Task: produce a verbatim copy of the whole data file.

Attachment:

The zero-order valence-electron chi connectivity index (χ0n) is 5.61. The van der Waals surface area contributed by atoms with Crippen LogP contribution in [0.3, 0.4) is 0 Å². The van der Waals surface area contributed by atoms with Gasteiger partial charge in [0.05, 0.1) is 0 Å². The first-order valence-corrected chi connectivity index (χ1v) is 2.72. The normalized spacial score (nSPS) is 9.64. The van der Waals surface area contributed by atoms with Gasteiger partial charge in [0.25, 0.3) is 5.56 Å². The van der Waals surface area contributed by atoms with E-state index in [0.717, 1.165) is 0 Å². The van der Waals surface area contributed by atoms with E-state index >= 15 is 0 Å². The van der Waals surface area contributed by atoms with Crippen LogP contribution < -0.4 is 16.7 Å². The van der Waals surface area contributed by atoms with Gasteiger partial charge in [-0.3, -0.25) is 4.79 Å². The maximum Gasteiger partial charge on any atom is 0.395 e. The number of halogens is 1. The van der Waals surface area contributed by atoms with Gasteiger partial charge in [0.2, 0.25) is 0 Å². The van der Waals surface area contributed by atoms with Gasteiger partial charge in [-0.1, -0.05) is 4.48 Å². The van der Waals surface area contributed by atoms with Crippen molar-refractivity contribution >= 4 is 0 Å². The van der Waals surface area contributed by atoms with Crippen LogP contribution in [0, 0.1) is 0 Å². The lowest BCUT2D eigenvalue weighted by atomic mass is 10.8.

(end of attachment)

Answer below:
The zero-order valence-electron chi connectivity index (χ0n) is 5.61. The van der Waals surface area contributed by atoms with Crippen LogP contribution in [0.3, 0.4) is 0 Å². The van der Waals surface area contributed by atoms with Gasteiger partial charge in [0.05, 0.1) is 0 Å². The first-order valence-corrected chi connectivity index (χ1v) is 2.72. The normalized spacial score (nSPS) is 9.64. The van der Waals surface area contributed by atoms with Gasteiger partial charge in [0.25, 0.3) is 5.56 Å². The van der Waals surface area contributed by atoms with E-state index in [0.717, 1.165) is 0 Å². The van der Waals surface area contributed by atoms with E-state index >= 15 is 0 Å². The van der Waals surface area contributed by atoms with Crippen LogP contribution < -0.4 is 16.7 Å². The van der Waals surface area contributed by atoms with Gasteiger partial charge in [-0.3, -0.25) is 4.79 Å². The maximum Gasteiger partial charge on any atom is 0.395 e. The number of halogens is 1. The van der Waals surface area contributed by atoms with Gasteiger partial charge in [0.2, 0.25) is 0 Å². The van der Waals surface area contributed by atoms with Gasteiger partial charge in [-0.1, -0.05) is 4.48 Å². The van der Waals surface area contributed by atoms with Crippen molar-refractivity contribution >= 4 is 0 Å². The van der Waals surface area contributed by atoms with Crippen LogP contribution in [0, 0.1) is 0 Å². The lowest BCUT2D eigenvalue weighted by atomic mass is 10.8.